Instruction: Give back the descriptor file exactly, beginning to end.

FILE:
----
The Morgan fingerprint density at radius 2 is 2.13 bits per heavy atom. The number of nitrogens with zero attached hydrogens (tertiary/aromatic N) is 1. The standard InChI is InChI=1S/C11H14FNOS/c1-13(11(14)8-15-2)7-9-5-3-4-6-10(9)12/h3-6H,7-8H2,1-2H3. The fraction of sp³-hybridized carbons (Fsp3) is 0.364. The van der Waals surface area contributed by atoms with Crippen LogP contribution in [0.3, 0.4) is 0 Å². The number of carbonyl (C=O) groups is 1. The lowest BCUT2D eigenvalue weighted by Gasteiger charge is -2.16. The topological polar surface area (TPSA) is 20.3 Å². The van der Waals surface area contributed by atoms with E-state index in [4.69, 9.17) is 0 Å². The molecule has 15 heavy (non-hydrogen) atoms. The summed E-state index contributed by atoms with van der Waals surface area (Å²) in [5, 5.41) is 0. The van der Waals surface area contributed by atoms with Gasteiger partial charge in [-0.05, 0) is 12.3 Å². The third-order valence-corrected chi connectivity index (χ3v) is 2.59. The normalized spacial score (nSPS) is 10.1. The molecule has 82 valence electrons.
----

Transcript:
The Morgan fingerprint density at radius 2 is 2.13 bits per heavy atom. The number of nitrogens with zero attached hydrogens (tertiary/aromatic N) is 1. The standard InChI is InChI=1S/C11H14FNOS/c1-13(11(14)8-15-2)7-9-5-3-4-6-10(9)12/h3-6H,7-8H2,1-2H3. The fraction of sp³-hybridized carbons (Fsp3) is 0.364. The van der Waals surface area contributed by atoms with Crippen LogP contribution in [0.3, 0.4) is 0 Å². The number of carbonyl (C=O) groups is 1. The lowest BCUT2D eigenvalue weighted by Gasteiger charge is -2.16. The topological polar surface area (TPSA) is 20.3 Å². The van der Waals surface area contributed by atoms with E-state index in [4.69, 9.17) is 0 Å². The molecule has 15 heavy (non-hydrogen) atoms. The summed E-state index contributed by atoms with van der Waals surface area (Å²) in [5, 5.41) is 0. The van der Waals surface area contributed by atoms with Gasteiger partial charge in [-0.05, 0) is 12.3 Å². The third-order valence-corrected chi connectivity index (χ3v) is 2.59. The normalized spacial score (nSPS) is 10.1. The molecule has 82 valence electrons.